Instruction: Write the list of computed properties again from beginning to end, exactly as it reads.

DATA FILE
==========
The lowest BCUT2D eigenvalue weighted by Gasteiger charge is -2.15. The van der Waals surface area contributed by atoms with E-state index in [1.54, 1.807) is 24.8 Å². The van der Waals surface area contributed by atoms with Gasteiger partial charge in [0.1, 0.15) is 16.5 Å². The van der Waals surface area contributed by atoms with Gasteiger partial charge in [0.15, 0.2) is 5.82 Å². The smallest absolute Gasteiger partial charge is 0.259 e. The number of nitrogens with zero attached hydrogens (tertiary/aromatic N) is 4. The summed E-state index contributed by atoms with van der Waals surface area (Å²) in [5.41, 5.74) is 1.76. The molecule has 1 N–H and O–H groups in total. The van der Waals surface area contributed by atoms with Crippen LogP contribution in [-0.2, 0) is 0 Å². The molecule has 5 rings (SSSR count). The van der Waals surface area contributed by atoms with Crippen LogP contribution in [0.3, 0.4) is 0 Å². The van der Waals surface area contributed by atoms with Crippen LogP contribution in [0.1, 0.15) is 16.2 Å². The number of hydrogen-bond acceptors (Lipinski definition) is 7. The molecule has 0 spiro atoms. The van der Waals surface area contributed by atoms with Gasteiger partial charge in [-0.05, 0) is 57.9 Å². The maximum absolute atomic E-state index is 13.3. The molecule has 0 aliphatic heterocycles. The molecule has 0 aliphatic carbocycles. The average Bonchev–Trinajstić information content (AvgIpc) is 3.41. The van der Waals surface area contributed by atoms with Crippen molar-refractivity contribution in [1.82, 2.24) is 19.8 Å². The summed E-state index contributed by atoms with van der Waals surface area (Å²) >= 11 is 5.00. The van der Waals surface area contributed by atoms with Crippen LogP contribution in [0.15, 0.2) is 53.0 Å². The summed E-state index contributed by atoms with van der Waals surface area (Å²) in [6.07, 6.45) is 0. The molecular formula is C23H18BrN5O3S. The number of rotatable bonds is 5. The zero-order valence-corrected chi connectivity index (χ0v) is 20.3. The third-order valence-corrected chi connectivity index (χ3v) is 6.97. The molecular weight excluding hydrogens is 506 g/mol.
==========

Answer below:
The lowest BCUT2D eigenvalue weighted by Gasteiger charge is -2.15. The van der Waals surface area contributed by atoms with E-state index in [1.54, 1.807) is 24.8 Å². The van der Waals surface area contributed by atoms with Gasteiger partial charge in [0.1, 0.15) is 16.5 Å². The van der Waals surface area contributed by atoms with Gasteiger partial charge in [0.15, 0.2) is 5.82 Å². The smallest absolute Gasteiger partial charge is 0.259 e. The number of nitrogens with zero attached hydrogens (tertiary/aromatic N) is 4. The summed E-state index contributed by atoms with van der Waals surface area (Å²) in [5.41, 5.74) is 1.76. The molecule has 1 N–H and O–H groups in total. The van der Waals surface area contributed by atoms with Crippen LogP contribution in [-0.2, 0) is 0 Å². The molecule has 5 rings (SSSR count). The van der Waals surface area contributed by atoms with Crippen LogP contribution in [0.3, 0.4) is 0 Å². The van der Waals surface area contributed by atoms with Crippen LogP contribution in [0.1, 0.15) is 16.2 Å². The number of hydrogen-bond acceptors (Lipinski definition) is 7. The molecule has 0 spiro atoms. The van der Waals surface area contributed by atoms with Gasteiger partial charge in [-0.05, 0) is 57.9 Å². The maximum absolute atomic E-state index is 13.3. The molecule has 0 aliphatic heterocycles. The molecule has 0 aliphatic carbocycles. The average Bonchev–Trinajstić information content (AvgIpc) is 3.41. The van der Waals surface area contributed by atoms with Crippen molar-refractivity contribution in [1.82, 2.24) is 19.8 Å². The summed E-state index contributed by atoms with van der Waals surface area (Å²) >= 11 is 5.00. The van der Waals surface area contributed by atoms with Crippen LogP contribution in [0.15, 0.2) is 53.0 Å². The summed E-state index contributed by atoms with van der Waals surface area (Å²) in [6.07, 6.45) is 0. The molecular formula is C23H18BrN5O3S. The number of rotatable bonds is 5. The zero-order valence-corrected chi connectivity index (χ0v) is 20.3. The third-order valence-corrected chi connectivity index (χ3v) is 6.97. The molecular weight excluding hydrogens is 506 g/mol.